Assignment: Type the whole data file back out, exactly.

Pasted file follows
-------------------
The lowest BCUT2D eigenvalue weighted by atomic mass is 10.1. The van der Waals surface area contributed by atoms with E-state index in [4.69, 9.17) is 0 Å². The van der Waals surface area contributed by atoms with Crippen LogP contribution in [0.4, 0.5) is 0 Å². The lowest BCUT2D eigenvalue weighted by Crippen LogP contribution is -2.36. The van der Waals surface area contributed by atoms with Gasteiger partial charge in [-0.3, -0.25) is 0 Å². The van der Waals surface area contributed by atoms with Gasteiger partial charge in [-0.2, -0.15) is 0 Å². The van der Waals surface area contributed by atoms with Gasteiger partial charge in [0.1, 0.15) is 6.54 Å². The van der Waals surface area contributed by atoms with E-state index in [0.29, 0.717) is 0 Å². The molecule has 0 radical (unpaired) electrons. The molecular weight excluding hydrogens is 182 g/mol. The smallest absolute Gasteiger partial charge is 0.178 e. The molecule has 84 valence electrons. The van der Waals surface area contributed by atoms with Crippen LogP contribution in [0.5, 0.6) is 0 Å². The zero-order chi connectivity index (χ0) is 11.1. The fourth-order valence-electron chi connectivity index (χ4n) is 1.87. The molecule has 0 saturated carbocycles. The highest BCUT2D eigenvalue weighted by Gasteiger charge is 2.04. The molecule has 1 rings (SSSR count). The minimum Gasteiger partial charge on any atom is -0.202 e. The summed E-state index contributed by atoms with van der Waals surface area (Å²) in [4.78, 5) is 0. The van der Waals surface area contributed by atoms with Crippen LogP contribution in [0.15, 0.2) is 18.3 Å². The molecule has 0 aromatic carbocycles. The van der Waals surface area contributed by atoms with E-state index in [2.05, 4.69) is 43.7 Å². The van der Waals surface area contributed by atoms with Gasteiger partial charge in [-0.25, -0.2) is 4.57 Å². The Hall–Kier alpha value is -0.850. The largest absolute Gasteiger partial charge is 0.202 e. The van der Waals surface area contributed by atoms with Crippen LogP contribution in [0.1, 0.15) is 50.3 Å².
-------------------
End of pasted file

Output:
The lowest BCUT2D eigenvalue weighted by atomic mass is 10.1. The van der Waals surface area contributed by atoms with E-state index in [4.69, 9.17) is 0 Å². The van der Waals surface area contributed by atoms with Crippen LogP contribution in [0.4, 0.5) is 0 Å². The lowest BCUT2D eigenvalue weighted by Crippen LogP contribution is -2.36. The van der Waals surface area contributed by atoms with Gasteiger partial charge in [-0.3, -0.25) is 0 Å². The van der Waals surface area contributed by atoms with Gasteiger partial charge in [-0.2, -0.15) is 0 Å². The van der Waals surface area contributed by atoms with Gasteiger partial charge in [0.1, 0.15) is 6.54 Å². The van der Waals surface area contributed by atoms with E-state index in [0.29, 0.717) is 0 Å². The molecule has 0 radical (unpaired) electrons. The molecular weight excluding hydrogens is 182 g/mol. The smallest absolute Gasteiger partial charge is 0.178 e. The molecule has 84 valence electrons. The van der Waals surface area contributed by atoms with Crippen LogP contribution in [0.5, 0.6) is 0 Å². The zero-order chi connectivity index (χ0) is 11.1. The fourth-order valence-electron chi connectivity index (χ4n) is 1.87. The molecule has 0 saturated carbocycles. The highest BCUT2D eigenvalue weighted by Gasteiger charge is 2.04. The molecule has 1 rings (SSSR count). The minimum Gasteiger partial charge on any atom is -0.202 e. The summed E-state index contributed by atoms with van der Waals surface area (Å²) in [4.78, 5) is 0. The van der Waals surface area contributed by atoms with Crippen LogP contribution in [0.15, 0.2) is 18.3 Å². The molecule has 0 aromatic carbocycles. The van der Waals surface area contributed by atoms with E-state index in [2.05, 4.69) is 43.7 Å². The van der Waals surface area contributed by atoms with Gasteiger partial charge in [-0.25, -0.2) is 4.57 Å². The Hall–Kier alpha value is -0.850. The largest absolute Gasteiger partial charge is 0.202 e. The van der Waals surface area contributed by atoms with Crippen LogP contribution in [0.1, 0.15) is 50.3 Å².